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Resulted from anti-imperial resistance
The establishment of independent states in
the Balkans
Semi-independence in Egypt, French and
Italian colonies in North Africa
Later British influence in Egypt
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...On the edges of existing empires
The Cherokee Nation
o Siam
o Hawai’i
o The Zulu Kingdom
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The German nation
Filipino nationalism
Liberian nationalism
New racial ideologies, especially Social
Darwinism, facilitated and justified
imperialism.
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Traditions were questioned
Thinkers applied new ways of understanding
the natural world to human relationships
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Voltaire
Rousseau
Role of religion critiqued, importance of
reason
Enlightenment thinkers
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Locke
Montesquieu
Ideas of Enlightenment thinkers influenced
resistance to existing political authority
The American Declaration of Independence
The French Declaration of the Rights of Man
and Citizen
Bolivar's Jamaica Letter
Expansion of rights in the form of suffrage,
abolition of slavery, and end of serfdom
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Beginning in the eighteenth century, new
sense of commonality based on language,
religion, social customs and territory.
These newly imagined national communities
linked this identity with the borders of the
state, while governments used this idea to
unite diverse populations.
Subjects challenged imperial governments
Challenge of the Marathas to the Mughal
Sultans
Series of rebellions led to the emergence of
independent states
American Revolution
French Revolution
Haitian Revolution
Latin American independence movements
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Slave resistance:
The establishment of Maroon societies
Increasing questions about political authority
and growing nationalism contributed to anticolonial movements.
The Indian Revolt of 1857
The Boxer Rebellion
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...were influenced by religious ideas and
millenarianism.
The Taiping Rebellion
The Ghost Dance
The Xhosa Cattle-Killing Movement
These led to reform in imperial policies:
The Tanzimat Movement
The Self-Strengthening Movement
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Discontent with monarchist and imperial rule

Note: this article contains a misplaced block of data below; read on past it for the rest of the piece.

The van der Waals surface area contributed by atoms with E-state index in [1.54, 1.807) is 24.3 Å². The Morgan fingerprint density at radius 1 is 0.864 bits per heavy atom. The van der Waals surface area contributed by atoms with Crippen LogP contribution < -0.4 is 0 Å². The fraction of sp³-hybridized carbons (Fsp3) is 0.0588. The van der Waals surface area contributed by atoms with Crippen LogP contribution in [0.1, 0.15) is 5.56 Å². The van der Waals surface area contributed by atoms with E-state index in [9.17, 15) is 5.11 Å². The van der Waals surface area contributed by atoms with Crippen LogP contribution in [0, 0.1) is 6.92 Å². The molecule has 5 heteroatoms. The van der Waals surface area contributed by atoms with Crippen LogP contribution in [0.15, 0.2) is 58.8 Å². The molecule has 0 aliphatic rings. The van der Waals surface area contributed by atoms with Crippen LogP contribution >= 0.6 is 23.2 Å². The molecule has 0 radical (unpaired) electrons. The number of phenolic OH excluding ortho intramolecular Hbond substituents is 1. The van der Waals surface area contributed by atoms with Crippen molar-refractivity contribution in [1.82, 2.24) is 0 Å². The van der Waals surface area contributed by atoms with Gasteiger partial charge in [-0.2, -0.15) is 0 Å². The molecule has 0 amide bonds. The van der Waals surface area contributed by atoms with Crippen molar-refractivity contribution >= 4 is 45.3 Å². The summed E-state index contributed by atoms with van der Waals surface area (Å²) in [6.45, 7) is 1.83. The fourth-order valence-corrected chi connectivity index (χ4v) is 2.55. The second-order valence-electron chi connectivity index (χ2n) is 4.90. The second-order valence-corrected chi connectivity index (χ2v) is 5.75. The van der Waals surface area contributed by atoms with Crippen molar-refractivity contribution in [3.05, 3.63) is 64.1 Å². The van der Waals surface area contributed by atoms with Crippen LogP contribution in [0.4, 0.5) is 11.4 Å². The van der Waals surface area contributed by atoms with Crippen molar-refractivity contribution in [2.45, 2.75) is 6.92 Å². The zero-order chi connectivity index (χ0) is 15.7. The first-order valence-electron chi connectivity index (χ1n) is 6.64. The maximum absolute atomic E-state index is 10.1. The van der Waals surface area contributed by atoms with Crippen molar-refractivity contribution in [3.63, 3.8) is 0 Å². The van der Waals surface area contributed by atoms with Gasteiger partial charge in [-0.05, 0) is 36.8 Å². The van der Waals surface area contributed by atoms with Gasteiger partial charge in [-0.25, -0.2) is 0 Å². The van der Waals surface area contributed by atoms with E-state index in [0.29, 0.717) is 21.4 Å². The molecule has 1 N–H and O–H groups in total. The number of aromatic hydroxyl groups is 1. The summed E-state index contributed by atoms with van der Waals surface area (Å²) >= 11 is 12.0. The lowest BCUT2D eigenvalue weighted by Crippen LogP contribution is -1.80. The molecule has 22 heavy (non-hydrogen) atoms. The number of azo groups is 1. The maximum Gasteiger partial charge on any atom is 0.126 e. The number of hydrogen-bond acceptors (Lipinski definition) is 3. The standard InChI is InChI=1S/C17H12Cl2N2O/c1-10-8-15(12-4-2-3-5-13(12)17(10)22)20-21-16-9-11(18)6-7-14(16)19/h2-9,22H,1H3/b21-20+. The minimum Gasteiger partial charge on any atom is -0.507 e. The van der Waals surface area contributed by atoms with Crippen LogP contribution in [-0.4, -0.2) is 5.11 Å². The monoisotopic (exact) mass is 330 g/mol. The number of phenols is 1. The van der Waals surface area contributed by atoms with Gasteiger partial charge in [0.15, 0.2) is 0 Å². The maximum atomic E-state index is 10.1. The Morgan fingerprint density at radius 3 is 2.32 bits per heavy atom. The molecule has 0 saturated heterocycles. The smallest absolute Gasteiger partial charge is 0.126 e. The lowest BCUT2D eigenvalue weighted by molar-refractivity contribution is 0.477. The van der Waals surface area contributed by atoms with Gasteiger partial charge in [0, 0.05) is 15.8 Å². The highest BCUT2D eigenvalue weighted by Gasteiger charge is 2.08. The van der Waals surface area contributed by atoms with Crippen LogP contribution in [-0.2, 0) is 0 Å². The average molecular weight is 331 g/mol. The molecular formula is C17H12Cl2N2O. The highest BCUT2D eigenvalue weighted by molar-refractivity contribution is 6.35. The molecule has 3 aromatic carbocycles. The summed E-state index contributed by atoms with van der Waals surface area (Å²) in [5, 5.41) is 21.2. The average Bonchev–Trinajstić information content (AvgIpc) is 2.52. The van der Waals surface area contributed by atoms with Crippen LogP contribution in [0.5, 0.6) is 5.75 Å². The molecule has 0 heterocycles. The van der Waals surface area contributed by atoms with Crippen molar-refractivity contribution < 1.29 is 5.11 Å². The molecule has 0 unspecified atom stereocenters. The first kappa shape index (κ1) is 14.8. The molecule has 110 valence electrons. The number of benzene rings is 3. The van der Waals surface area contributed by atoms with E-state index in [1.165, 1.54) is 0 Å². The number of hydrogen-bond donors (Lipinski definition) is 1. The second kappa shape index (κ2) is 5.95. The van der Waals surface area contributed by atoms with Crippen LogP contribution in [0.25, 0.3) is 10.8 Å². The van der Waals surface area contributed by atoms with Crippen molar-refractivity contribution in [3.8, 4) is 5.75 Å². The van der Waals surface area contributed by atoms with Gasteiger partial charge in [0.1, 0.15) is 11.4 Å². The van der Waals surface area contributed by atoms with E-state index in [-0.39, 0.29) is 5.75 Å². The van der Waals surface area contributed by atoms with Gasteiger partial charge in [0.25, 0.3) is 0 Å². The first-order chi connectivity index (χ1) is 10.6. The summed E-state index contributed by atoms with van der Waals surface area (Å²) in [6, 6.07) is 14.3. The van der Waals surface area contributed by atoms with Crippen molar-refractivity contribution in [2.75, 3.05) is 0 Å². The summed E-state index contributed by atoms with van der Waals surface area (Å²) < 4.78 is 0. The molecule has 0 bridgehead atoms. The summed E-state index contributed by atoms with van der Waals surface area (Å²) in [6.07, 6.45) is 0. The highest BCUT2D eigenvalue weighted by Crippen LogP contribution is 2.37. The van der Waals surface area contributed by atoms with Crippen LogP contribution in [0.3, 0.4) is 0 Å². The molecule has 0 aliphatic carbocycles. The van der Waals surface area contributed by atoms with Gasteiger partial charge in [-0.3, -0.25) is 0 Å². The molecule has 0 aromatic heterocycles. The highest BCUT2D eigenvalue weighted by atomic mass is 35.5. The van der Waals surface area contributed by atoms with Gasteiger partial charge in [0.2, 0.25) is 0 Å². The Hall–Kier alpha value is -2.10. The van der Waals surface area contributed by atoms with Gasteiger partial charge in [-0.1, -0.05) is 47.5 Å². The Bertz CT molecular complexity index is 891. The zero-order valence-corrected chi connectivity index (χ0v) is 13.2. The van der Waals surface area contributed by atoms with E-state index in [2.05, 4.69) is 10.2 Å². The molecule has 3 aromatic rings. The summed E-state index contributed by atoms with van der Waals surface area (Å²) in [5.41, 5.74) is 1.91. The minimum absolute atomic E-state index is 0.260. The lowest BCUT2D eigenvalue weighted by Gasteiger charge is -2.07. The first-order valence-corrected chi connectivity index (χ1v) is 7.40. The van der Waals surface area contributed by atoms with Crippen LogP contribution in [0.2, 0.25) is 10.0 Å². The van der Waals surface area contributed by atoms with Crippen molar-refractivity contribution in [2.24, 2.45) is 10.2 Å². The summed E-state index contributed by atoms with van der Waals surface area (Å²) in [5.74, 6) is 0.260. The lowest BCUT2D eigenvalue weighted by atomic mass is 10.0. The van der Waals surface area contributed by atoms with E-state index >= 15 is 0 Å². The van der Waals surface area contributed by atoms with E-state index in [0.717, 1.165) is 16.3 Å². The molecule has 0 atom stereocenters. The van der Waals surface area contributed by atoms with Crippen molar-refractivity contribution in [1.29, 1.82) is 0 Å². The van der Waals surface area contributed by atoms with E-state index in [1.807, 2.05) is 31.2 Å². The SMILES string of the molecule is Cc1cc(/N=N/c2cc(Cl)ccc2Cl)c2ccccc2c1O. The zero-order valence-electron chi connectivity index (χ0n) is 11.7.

encouraged the development of political
ideologies, including liberalism, socialism,
and
communism.
Challenged political and gender hierarchies.
Examples of demands:
Mary Wollstonecraft’s A Vindication of the
Rights of Woman
Olympe de Gouges’s “Declaration of the
Rights of Women and the Female Citizen”
The resolutions passed at the Seneca Falls
Conference in 1848
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Changes in food production, improved
medical conditions contributed to
significant global rise in population
New modes of transportation, increasingly
relocated to cities
o
Contributed to global urbanization of 19th century
In search of work
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Manual laborers
Specialized professionals
Coerced and semi-coerced migration
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Slavery
Chinese and Indian indentured servitude
Convict labor
Temporary and seasonal migrants
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Japanese agricultural workers in the Pacific
Lebanese merchants in the Americas
Italians in Argentina
Due to the physical nature of the labor in
demand, migrants tended to be male,
leaving women to take on new roles in the
home society that had been formerly
occupied by men.
Helped transplant their culture into new
environments and facilitated the development
of migrant support networks.
Chinese in Southeast Asia, the Caribbean,
South America, and North America
Indians in East and southern Africa, the
Caribbean, and Southeast Asia
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Receiving societies did not always embrace
immigrants, as seen in the various degrees of
ethnic and racial prejudice and the ways
states attempted to regulate the increased
flow of people across their borders.
The Chinese Exclusion Acts
The White Australia Policy
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Key Concepts 5 - ejchsapworldhistory